Riding on the Road – Be Aware

When you hack out do you know the rules of the road? Take a look at some of these highlights to prevent disasters while out riding.


English: Horse riding

Take Precautions When Riding Along the Road (Photo credit: Wikipedia)

Remember when riding you are considered part of the motor vehicle act and you should be riding on the same side of the road as vehicles. For example, pedestrians walk facing traffic, while horseback riders should ride with the flow of traffic.
Where we live there is not much traffic and we ride on the right hand side of the road as if we are ‘vehicles’.


Stay at a safe distance from the horse in front. This means no crowding. If your horse feels crowded then it may get nervous.


Be seen. This is very important. Wear a reflective vest so cars can see you. And even a reflective blanket/sheet for the horse.

It does take a bit of education.

Wearing reflective clothing helps identify you, as a rider, as a possible hazard. I know in my neck of the woods, horses are not too common and some drivers do not slow down as much as I would like. They often drive by slowly and then accelerate. This sometimes sends small stones up, which spooks the horses. Wearing a reflective vest will help keep the cars slower for longer and make them realize they do have to be cautious around the horses.

Training Your Horse to Be Safe on the Road


All of my horses have been safe on the road because we have our pastures adjacent to the road and I have taken the time to train them not to be afraid of traffic.

One instance a truck with a (noisy) hay wagon was being pulled along the road. I recognized this as a disaster waiting to happen. So I got the driver to slow down and had a chat with him. All the while the horses were trying to munch on the hay debris left on the hay wagon. So as I chatted with the driver I let the horse sniff and eat the hay off the wagon. Crisis averted and more importantly – it turned out into a positive experience.

Have you ever taken the time to teach your horse a vehicle is something positive? I have, in the past, taken a green horse out and have had a friend drive my vehicle beside the horse. At different points along the road I would have the driver of the vehicle stop and feed the horse a treat from the vehicle. This way the horse associates the vehicle with something positive.

What have you done to encourage safe riding along the road?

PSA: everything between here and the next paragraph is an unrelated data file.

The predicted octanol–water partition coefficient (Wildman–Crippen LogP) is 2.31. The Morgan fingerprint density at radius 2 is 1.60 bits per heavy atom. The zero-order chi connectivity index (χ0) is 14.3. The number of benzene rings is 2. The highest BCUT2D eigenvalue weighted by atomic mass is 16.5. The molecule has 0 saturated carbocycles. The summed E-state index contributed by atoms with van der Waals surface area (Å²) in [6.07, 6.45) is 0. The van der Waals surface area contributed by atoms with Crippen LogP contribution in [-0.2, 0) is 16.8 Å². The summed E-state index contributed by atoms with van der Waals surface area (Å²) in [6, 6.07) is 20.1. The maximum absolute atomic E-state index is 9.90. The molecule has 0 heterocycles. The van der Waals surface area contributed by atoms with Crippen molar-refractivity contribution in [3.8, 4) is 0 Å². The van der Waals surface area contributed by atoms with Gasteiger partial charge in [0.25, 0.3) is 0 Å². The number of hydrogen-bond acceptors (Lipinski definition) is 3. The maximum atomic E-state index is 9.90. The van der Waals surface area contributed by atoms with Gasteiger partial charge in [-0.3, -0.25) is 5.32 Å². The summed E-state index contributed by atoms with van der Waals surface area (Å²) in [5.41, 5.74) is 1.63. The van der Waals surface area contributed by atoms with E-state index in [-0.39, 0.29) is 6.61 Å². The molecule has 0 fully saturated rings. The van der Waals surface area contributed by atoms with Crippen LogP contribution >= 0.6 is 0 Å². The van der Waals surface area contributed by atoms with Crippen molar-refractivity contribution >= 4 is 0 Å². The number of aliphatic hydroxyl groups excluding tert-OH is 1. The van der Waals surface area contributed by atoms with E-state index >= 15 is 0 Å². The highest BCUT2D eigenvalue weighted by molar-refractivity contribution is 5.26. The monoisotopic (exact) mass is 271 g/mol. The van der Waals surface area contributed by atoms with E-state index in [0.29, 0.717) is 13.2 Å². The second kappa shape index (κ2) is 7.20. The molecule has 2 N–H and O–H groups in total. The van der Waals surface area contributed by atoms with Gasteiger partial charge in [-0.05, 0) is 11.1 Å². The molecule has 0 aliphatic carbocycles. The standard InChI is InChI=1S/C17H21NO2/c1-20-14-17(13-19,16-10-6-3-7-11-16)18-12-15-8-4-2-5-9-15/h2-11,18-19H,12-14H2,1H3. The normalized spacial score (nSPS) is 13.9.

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Just for Fun – Friday Fun Day!

For a change take a look at these fun sites. A little light reading for your weekend.

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Some Light Reading For Your Weekend (Photo credit: Wikipedia)

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Jumping Position Balance – Top tips to stay in the centre of your horse

“Oh, I got left behind”, this is a common occurrence in the show ring and training arena. Here are some top tips to help you stay in the centre of your horse when jumping or riding in general.


Français : Concours de saut d'obstacle à Niort...

Establish a Solid Jumping Position (Photo credit: Wikipedia)


Establish your Jumping Position


Finding a balance in your riding position over fences is like finding the ‘sweet spot’ of hitting a base ball. You know you have it when you have it. Everything clicks together. You are balanced over your base of support, your legs and seat, and you can feel yourself moving in balance with the horse.

It does take time, practice and effort to achieve the right balance. Luckily, there are many exercises which you can do to assist you.




  1. At the halt, experiment with your position. Start off at the halt and get in your 2-point. Establish your regular position and gently roll your weigh off your seat onto your lower leg and calf.
    • Can you maintain your balance?
    • Does the same amount of weight stay in your heel or do you roll the weight into your thigh and knee?
    • Do you balance on the reins or fall back into the saddle.